I should also point out that at no time was I actually hungry during my weight loss period; that's where the snack bars paid off. Instead of being famished when lunch or dinner rolled around, I could get by with a simple meal of 300 or 400 calories and be satisfied with that.
As long as I stuck faithfully to counting my caloric intake on a daily basis, my weight and the inches around my waistline started to recede.
Losing Weight (while Undoing Years of Abuse)
After five weeks my weight had dropped 20 pounds; my pants were fitting a lot looser, and a few people started to take notice. This was fuel for my self-motivation; the fact that someone could actually see that I was losing weight was great, and it made everything worth the effort. Of course, I still weighed 190 pounds, which was 25 pounds overweight, so any elation was short-lived.
As an added bonus, my weight had dropped so much that I no longer needed the medicine to control my blood pressure. In fact, the medicine was making my blood pressure way too low. One day I finished a workout and I felt a little light-headed. So I took my blood pressure, and I discovered that it was 80/60, which is low enough to pass out. (I stopped taking the blood pressure medicine immediately.)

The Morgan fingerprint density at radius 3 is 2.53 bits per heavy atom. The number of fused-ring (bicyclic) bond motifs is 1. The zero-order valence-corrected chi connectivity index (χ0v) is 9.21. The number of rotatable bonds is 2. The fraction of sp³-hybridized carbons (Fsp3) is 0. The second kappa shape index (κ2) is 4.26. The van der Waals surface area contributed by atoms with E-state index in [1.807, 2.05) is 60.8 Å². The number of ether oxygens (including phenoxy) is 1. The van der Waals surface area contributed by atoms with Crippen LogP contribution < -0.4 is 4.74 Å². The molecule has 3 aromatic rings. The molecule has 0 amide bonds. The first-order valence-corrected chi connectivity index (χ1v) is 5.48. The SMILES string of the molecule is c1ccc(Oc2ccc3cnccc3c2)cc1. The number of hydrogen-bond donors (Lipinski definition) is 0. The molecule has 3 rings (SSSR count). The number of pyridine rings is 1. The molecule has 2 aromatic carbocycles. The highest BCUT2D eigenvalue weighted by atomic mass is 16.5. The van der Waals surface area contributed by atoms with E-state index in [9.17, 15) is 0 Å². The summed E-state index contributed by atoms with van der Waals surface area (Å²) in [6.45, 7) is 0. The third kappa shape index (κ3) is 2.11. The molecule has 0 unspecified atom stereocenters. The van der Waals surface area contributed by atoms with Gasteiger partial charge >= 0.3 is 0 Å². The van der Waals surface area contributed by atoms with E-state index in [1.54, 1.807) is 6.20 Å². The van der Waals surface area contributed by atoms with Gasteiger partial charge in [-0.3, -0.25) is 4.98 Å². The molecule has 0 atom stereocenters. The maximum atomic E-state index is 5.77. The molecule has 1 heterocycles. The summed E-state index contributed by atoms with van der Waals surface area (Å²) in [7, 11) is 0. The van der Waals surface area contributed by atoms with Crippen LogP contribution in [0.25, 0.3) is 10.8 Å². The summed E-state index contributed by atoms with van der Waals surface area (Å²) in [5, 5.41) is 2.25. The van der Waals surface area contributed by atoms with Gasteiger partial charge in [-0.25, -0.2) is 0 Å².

After losing 30 pounds it was kind of cool - I could tell by looking in a mirror that my face was thinner, and more people started mentioning that it looked like I had lost some weight. But I was still faced with the knowledge that even though I had lost 30 pounds - which was significant for only two months' worth of effort - I still weighed 180 pounds, which put me 15 pounds into the "Overweight" weight range.
When I had lost 45 pounds in May, 2011, I hit my initial weight loss goal. This put my Body Mass Index (BMI) at 25, which was the high end of the "normal" range. To celebrate, I took a break from actively losing weight for a couple weeks, and I went into maintenance mode. So for the next month I continued to count my calories, and I simply kept my weight at 165 pounds.